This is the point with which Joshua begins, but it is also the assumption of all of this material. Who was Abraham? Well, he was an idolater, like everyone else in Ur of the Chaldees in his day. It wasn’t as if Abraham had been looking for the one living and true God and happened to find him. The Lord plucked him out of the mass of pagans among whom he lived happily and would have lived happily ever after had the Lord not drawn him to himself and taken him from Ur and settled him in Canaan as a worshipper of the one living and true God. This was a complete surprise to Abraham and to everyone who knew him. This is hard for human beings to comprehend. The Jews would later think that Abraham, even as a boy, saw through the idolatry of his culture and separated himself from it. Indeed, in the book of Jubilees, written between Malachi and the appearance of the Lord Jesus Christ, we read that Abraham as a teenager pleaded with his father to get rid of his idols and worship the God of heaven. In fact, when Abraham was sixty years of age he was supposed to have burned down one of the local temples! Indeed, his father Terah was supposed to have died in the fire trying to save his idols. [Jub. 12:14] You find a lot of this thinking in later Israel. Some rabbis taught that God gave Israel the law at Sinai because he knew that only Israel would be able to keep it. Other rabbis taught that Israel was delivered from bondage in Egypt because she alone of all the peoples of the world deserved God’s powerful intervention on her behalf. Don’t sneer at the Jews for thinking such things. We all think that way and more often than any of us wishes to admit. In so many ways we think that God ought to be good to us because, well, we are such likeable people! Our attitudes give us away, don’t they? Why are we so often offended; why are we so easily aggrieved, why do we get so upset with people when they don’t do what we want them to do unless we actually believe that we deserve better treatment than this?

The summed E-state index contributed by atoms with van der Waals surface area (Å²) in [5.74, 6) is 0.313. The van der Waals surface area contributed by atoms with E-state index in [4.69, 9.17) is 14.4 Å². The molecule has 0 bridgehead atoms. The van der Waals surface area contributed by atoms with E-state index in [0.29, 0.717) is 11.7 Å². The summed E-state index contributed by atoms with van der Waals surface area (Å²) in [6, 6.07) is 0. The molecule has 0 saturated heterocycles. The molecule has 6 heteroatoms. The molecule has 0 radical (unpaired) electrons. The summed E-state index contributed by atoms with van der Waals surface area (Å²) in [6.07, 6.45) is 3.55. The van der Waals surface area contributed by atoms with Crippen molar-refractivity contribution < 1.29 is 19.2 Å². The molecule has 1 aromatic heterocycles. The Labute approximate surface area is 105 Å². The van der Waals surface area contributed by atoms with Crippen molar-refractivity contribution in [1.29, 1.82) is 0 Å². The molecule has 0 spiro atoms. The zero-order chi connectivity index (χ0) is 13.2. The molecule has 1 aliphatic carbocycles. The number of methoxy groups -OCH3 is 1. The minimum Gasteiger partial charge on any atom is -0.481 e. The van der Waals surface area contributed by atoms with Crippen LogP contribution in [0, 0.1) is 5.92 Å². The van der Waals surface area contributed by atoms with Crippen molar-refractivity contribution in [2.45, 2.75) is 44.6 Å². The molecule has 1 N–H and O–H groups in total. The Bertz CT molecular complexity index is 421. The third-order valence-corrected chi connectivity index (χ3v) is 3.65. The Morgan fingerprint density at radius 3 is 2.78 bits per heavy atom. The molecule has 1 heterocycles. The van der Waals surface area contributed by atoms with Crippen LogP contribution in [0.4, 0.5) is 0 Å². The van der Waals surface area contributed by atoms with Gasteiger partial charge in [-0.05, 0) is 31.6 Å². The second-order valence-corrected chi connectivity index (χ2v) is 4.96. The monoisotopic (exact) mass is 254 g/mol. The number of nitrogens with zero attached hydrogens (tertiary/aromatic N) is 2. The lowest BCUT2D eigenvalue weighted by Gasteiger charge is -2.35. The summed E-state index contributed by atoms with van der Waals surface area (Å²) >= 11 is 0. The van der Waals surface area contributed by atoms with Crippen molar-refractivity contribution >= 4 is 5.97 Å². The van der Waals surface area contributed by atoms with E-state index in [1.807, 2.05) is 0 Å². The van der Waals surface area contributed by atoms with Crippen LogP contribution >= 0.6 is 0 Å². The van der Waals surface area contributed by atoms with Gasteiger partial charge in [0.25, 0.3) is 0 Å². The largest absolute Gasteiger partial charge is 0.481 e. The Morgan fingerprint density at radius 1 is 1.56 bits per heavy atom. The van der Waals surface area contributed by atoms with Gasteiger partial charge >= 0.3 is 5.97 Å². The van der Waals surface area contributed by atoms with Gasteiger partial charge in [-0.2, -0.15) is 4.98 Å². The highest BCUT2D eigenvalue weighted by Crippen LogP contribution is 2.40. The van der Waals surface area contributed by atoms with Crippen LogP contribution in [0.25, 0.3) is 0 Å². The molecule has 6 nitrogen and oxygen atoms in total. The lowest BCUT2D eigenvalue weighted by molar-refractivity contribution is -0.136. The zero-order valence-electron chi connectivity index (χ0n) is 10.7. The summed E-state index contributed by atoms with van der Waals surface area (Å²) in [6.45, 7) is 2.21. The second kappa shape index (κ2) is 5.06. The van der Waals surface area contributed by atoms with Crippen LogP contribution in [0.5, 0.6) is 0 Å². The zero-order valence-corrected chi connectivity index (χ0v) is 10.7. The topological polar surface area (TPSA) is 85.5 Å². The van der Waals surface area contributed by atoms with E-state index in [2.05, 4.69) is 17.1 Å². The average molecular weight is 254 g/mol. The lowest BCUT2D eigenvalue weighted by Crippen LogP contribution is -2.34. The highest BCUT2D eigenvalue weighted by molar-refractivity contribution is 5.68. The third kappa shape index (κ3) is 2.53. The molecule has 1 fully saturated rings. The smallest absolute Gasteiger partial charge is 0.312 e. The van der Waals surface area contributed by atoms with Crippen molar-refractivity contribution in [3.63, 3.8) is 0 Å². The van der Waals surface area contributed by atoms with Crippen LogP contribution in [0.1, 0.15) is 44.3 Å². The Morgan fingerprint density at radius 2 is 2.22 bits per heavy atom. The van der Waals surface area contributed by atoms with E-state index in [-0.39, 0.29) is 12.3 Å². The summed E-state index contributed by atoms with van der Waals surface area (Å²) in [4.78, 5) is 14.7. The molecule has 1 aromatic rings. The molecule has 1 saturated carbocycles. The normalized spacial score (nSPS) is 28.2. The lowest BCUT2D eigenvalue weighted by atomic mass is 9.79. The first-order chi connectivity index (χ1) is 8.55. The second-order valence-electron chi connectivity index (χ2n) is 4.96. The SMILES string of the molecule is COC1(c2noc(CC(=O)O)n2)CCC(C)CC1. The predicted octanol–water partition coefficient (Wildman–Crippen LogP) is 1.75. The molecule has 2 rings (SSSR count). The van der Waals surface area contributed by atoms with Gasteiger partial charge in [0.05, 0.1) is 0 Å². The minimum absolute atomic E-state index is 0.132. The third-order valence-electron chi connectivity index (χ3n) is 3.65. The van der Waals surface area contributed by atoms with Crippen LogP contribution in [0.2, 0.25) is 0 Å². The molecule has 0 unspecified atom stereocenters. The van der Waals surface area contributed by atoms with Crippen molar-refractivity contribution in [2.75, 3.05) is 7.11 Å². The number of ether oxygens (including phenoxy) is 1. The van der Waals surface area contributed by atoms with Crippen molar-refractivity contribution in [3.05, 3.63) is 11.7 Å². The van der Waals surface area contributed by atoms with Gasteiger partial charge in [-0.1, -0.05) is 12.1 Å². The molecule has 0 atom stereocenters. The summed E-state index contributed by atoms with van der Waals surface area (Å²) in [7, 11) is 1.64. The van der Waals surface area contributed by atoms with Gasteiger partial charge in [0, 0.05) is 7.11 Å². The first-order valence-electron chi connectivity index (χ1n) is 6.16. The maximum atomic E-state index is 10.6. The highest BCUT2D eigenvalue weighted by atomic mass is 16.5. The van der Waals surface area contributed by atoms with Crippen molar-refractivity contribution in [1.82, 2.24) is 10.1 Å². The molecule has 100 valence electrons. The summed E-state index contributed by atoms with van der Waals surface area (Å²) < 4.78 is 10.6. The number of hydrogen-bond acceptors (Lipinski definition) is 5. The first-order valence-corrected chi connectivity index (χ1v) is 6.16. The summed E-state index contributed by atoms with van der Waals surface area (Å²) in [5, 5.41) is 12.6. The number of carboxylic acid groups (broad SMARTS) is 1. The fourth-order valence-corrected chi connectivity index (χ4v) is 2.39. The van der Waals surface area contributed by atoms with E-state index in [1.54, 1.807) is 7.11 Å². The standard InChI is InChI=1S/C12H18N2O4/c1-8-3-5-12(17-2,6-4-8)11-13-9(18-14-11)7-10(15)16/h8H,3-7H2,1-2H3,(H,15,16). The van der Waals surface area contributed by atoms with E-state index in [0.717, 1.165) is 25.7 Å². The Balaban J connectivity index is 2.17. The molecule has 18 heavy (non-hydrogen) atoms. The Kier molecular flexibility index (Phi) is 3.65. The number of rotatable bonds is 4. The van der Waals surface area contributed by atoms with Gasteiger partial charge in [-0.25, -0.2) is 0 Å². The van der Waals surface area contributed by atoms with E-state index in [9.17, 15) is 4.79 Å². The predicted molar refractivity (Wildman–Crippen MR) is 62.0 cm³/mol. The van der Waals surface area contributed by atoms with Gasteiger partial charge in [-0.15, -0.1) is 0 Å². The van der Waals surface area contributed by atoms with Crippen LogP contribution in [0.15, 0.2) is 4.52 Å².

Humbug. The Bible tells a different story, about Abraham and about us. He was an idolater like everyone else and the Lord reached down and plucked him out of there and put him someplace else where it would be easier for him to learn the truth about God and about himself. And, of course, that is happening every day all over the world. Again and again someone new is added to the people of God, a convert of whom no one had thought such a thing, or a child is born to a faithful Christian family, and the kingdom is enlarged. Not a one sought the Lord; the Lord sought him or her.